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A customer-driven approach to hailing a cab

Want a cab with air conditioning, a baby seat, free WiFi – and all from the touch of a smartphone button? The founder of Taxibeat talks about the inspiration behind his popular taxi-haling startup

Looking for a cab with air conditioning, a baby seat, free WiFi, even a welcoming hand to your pet – and all from the touch of a smartphone button? Nick Drandakis, the founder of the innovative Taxibeat app, talks about the success of his taxi-hailing startup

Nick Drandakis remembers the fateful day, in the summer of 2010, when he found himself in an isolated part of Kifisia, in northern Athens, looking for a taxi.

There was none to be found. So he got out his smartphone and opened Google Maps to search for the nearest main road.

“The idea came to me that it would be good if I could see the location of taxis on my map in real-time – if they themselves had a smartphone,” Drandakis recalls.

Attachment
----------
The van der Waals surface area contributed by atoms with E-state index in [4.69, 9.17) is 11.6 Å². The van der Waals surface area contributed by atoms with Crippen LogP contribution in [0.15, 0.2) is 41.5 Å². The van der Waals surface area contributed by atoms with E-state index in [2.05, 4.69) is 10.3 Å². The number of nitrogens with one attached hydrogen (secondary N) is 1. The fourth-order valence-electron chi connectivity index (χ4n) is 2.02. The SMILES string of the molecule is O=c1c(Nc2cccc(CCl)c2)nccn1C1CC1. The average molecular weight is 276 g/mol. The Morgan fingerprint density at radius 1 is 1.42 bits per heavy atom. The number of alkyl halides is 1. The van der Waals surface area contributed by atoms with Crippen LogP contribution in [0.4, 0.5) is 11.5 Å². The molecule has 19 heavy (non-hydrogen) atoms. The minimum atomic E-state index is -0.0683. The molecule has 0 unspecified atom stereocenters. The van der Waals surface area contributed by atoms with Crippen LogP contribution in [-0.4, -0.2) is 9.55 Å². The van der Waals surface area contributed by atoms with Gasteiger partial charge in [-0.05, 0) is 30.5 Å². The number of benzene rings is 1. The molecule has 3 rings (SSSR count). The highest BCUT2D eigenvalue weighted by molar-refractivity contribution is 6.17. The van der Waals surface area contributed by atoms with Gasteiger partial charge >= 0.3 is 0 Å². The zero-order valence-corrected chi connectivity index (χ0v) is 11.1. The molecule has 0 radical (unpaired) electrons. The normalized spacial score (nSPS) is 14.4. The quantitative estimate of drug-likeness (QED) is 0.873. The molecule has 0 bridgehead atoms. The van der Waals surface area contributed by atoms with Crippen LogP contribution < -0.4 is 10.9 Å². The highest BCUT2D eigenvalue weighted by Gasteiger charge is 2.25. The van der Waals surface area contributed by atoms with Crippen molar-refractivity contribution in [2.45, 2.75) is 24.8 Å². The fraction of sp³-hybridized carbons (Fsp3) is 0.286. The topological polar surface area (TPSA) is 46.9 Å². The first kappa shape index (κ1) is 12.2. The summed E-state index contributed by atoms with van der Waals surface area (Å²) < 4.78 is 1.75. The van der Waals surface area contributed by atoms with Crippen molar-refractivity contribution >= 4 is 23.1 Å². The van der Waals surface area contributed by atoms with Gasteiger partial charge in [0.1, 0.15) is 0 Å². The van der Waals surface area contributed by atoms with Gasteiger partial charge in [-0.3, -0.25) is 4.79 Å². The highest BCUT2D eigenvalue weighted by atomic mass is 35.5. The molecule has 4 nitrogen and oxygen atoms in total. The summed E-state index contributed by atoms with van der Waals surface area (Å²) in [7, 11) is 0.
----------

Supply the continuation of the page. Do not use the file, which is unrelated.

He didn’t know it at the time but he had sown the seeds of Taxibeat – the fast-growing smartphone app that allows you to hail a taxi and follow it on your screen as it approaches, all from the touch of a button.

A rare Greek success story in the current climate, the service has established itself in Athens and, to a smaller degree, Thessaloniki, and has in quick time been exported to France, Norway, Romania and Brazil.

And judging by the dozens of tweets reproduced on the wall as you enter the styled Kolonaki offices – “Used @taxibeat today. Excellent!! … @taxibeat rocks!! … @taxibeat je t’aime” – it’s filling a void.

CEO and founder of Taxibeat Nick Drandakis CEO and founder of Taxibeat Nick Drandakis


What we realised when we were researching the market was that it was the only one of its kind in the world that didn’t have a reputation system in place. It was a blind date. So we thought it was about time to do something about this. You have the right of choice.


Some 80,000 people nationally (100,000 globally) use the application and 2,000 drivers have subscribed to the service. No fewer than 800 cabbies are on the waiting list.

It’s not hard to understand why.

There is no callout fee for the passenger and you can handpick your driver – down to whether he offers air conditioning and mobile phone chargers, takes pets or what languages he speaks.